CRISPR’d Cancer Cells Revolt Against Tumors – Harvard scientists are using CRISPR to rewire cancerous cells into lean, mean, disease-fighting machines. According to a paper published last week in the journal Science Translational Medicine, researchers can “rehome” cells to attack …

Source: Clemens Reinshagen, et al. CRISPR-enhanced engineering of therapy-sensitive cancer cells for self-targeting of primary and metastatic tumors. Science Translational Medicine, 2018.

Dogs spread across the Americas alongside humans. Then they got eaten. – When people traversed across the land bridge connecting Siberia to North America, dogs trotted by their sides. Canines and their human companions spread throughout the continent for thousands of years, settling from California to Nova Scotia and down to Peru. These dogs ranged from the size of squat bull-terroirs to as large as hulking malamutes. By all accounts, these early American hounds were thriving. That was, until the arrival of European colonists, when the continent of dogs was...

Source: Máire Ní Leathlobhair, et al. The evolutionary history of dogs in the Americas. Science, 2018.

New Aussie snake already at risk – The ink has not yet dried on a scientific paper describing a new species of snake, yet the reptile may already be in danger of extinction due to mining. A

Source: CHANTELLE M. DEREZ, et al. A new species of bandy-bandy (Vermicella: Serpentes: Elapidae) from the Weipa region, Cape York, Australia. Zootaxa, 2018.

New Class Of Commercial Herbicide Is All Natural - But Discovered Using Science – Nature is not just out to kill us, it is out to kill itself, in the interest of surviving over the long term. That is why even the most wholesome backyard organic garden is a hotbed of combat between plants and unseen microorganisms in the soil fighting for space to grow.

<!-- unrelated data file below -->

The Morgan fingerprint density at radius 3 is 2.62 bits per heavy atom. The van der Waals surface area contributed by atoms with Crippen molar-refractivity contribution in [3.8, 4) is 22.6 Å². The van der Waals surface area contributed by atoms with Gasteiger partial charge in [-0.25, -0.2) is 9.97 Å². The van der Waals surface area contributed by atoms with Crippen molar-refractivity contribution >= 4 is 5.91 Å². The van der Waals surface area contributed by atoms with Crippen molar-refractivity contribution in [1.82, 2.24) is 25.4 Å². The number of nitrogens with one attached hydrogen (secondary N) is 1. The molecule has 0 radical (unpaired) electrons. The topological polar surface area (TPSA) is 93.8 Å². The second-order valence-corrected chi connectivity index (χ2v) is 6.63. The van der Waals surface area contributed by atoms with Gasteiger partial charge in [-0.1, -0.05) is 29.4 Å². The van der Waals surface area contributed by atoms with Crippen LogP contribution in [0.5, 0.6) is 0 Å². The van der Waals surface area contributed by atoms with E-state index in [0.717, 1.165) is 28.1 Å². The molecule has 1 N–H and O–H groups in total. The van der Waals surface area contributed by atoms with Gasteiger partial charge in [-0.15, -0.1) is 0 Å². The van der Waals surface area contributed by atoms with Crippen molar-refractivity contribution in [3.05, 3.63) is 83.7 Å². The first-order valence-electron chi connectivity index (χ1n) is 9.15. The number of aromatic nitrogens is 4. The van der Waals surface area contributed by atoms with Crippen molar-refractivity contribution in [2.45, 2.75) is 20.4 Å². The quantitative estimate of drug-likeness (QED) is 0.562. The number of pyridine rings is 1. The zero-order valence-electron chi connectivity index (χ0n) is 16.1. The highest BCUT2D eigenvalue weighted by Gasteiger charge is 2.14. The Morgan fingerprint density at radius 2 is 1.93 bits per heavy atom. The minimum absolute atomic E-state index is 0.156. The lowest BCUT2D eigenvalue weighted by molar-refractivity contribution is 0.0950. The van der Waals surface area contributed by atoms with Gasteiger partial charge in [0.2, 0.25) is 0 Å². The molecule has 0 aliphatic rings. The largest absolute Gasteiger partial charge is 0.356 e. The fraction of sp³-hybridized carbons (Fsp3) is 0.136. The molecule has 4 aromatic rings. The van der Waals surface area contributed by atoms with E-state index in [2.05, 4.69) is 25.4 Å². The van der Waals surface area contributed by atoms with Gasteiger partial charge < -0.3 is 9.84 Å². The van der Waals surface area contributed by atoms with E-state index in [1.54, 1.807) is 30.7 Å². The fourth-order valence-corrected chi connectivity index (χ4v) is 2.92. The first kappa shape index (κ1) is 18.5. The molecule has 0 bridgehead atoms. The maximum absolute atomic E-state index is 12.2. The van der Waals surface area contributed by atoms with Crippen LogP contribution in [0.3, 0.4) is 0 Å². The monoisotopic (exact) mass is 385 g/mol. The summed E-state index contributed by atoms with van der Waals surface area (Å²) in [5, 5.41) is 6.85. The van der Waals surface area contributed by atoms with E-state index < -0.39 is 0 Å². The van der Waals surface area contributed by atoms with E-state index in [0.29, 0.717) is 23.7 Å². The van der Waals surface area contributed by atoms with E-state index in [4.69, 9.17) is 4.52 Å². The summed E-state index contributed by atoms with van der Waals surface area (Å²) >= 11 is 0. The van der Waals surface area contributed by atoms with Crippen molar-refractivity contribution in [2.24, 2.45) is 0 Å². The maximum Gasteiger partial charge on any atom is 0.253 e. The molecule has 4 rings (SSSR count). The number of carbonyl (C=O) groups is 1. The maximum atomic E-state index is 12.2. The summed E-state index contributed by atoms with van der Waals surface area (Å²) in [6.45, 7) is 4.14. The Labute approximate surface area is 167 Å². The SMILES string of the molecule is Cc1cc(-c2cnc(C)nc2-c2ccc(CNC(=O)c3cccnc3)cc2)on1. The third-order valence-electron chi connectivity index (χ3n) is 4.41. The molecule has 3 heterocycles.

Source: Yan Yan, et al. Resistance-gene-directed discovery of a natural-product herbicide with a new mode of action. Nature, 2018.

Can we really ever know if animals are happy? – We assume animals are happy, sad, scared or upset based on their behavior. But how do we know if our pets are content?

Source: Mathilde Stomp, et al. An unexpected acoustic indicator of positive emotions in horses. PLOS ONE, 2018.

1918 influenza virus-like particles recreated in gov’t lab – A team of researchers who specialize in visualizing molecular structures developed a 3D model based on the 1918 influenza H1 pandemic virus.

Source: Dustin M. McCraw, et al. Structural analysis of influenza vaccine virus-like particles reveals a multicomponent organization. Scientific Reports, 2018.

Researchers create hybrid embryos of endangered white rhinos – Scientists have made the first rhino embryos, providing a small glimmer of hope for the nearly extinct northern white rhinoceros.

Source: Thomas B. Hildebrandt, et al. Embryos and embryonic stem cells from the white rhinoceros. Nature Communications, 2018.

Fern-tastic! Crowdfunded fern genomes completed – With crowdfunded support, researchers have sequenced the first two fern genomes ever. Their results include the discovery of an ancient gene transfer and novel symbiosis mechanisms.

Source: Fay-Wei Li, et al. Fern genomes elucidate land plant evolution and cyanobacterial symbioses. Nature Plants, 2018.

Ancient Toddlers Also Loved Climbing Trees – Skeletal remains of a tiny foot—about the size of a human thumb—suggest the children of our early ancestors were not so different from modern rugrats. The fossil belongs to Selam, a three-year-old female …

Source: Jeremy M. DeSilva, Corey M. Gill, Thomas C. Prang, Miriam A. Bredella, Zeresenay Alemseged. A nearly complete foot from Dikika, Ethiopia and its implications for the ontogeny and function of Australopithecus afarensis. Science Advances, 2018.

Soaring spiders may get cues from electric charges in the air – Spiders can sense atmospheric electric fields, which might give them cues to take to the air.

Source: Erica L. Morley, Daniel Robert. Electric Fields Elicit Ballooning in Spiders. Current Biology, 2018.